Re: wffs vs graphsDon Dwiggins <email@example.com>
Subject: Re: wffs vs graphs
Date: Fri, 25 Feb 1994 15:21:16 -0800 (PST)
From: Don Dwiggins <firstname.lastname@example.org>
Cc: email@example.com, firstname.lastname@example.org, interlingua@ISI.EDU,
In-reply-to: <199402251846.NAA15811@cherry.cs.rochester.edu> from "email@example.com" at Feb 25, 94 01:46:14 pm
X-Mailer: ELM [version 2.4 PL23]
> 2. A graphical representation of a formula could be exponentially
> more compact than a string representation, by avoiding subexpression
> The latter is an interesting point. But as I noted in my article in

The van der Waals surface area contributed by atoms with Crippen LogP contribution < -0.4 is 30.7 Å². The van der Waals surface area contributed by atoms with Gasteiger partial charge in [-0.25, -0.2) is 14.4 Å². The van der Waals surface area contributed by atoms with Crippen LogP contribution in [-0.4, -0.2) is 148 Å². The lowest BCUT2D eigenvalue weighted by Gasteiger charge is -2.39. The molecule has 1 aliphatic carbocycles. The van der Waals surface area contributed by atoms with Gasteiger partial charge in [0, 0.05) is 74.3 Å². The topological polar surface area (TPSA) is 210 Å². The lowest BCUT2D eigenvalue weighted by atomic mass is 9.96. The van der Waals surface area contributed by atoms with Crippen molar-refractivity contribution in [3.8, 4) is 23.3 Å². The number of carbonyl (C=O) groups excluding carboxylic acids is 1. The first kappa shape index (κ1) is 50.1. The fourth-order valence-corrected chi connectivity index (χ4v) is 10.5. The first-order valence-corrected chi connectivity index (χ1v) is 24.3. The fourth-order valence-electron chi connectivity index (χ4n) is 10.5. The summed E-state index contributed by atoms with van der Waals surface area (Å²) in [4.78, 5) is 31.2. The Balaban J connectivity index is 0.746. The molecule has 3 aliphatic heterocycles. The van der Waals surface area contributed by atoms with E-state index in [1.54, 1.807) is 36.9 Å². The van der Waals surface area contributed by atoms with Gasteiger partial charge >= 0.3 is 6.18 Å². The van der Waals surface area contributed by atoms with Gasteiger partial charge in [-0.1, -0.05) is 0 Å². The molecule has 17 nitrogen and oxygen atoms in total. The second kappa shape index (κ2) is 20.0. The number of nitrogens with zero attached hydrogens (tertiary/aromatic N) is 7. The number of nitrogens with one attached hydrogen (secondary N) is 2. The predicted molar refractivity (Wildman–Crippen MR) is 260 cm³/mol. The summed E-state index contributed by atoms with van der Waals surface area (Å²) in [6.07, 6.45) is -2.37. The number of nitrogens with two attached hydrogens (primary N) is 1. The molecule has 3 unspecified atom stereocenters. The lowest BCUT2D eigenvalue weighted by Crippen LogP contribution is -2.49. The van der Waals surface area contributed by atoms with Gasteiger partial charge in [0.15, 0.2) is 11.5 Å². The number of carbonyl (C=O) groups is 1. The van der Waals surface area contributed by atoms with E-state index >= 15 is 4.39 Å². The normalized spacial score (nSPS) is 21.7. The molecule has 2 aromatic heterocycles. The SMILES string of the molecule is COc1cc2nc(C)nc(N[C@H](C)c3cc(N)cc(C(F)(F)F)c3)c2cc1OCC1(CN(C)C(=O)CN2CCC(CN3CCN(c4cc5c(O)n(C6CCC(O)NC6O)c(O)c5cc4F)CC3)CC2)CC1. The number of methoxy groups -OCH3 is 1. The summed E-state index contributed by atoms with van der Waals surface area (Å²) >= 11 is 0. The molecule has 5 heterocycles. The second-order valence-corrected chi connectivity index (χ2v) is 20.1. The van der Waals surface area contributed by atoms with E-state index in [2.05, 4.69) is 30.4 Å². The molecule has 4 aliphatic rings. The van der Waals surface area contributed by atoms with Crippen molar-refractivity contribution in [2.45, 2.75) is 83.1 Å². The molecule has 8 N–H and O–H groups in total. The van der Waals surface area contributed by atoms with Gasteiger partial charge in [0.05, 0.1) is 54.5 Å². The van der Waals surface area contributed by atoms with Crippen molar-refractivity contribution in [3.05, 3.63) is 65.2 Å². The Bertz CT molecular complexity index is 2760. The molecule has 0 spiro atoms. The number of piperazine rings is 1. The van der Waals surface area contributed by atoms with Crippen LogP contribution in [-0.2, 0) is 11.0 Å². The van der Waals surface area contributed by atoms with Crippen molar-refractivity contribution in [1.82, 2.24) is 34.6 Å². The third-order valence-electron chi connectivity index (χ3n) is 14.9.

> John's book, one can augment standard logical syntax with subexpression
> names, getting something even closer to network syntax. With these
> names, the wff-syntax can completely avoid subexpression repetition,
> and also allows cycles (e.g., Liar sentences, illustrated in the paper).
This sounds like macros in programming languages; can the subexpression
names be given parameters?
Speaking of programming languages, the work on abstract syntax trees in that
field might provide some useful ideas for this discussion. Programming
languages (at least the conventional ones) also have to worry about variable
names and their scopes and bindings, and some of the optimization algorithms
involve detecting common subexpressions.
Don Dwiggins "Solvitur Ambulando"
Mark V Systems, Inc.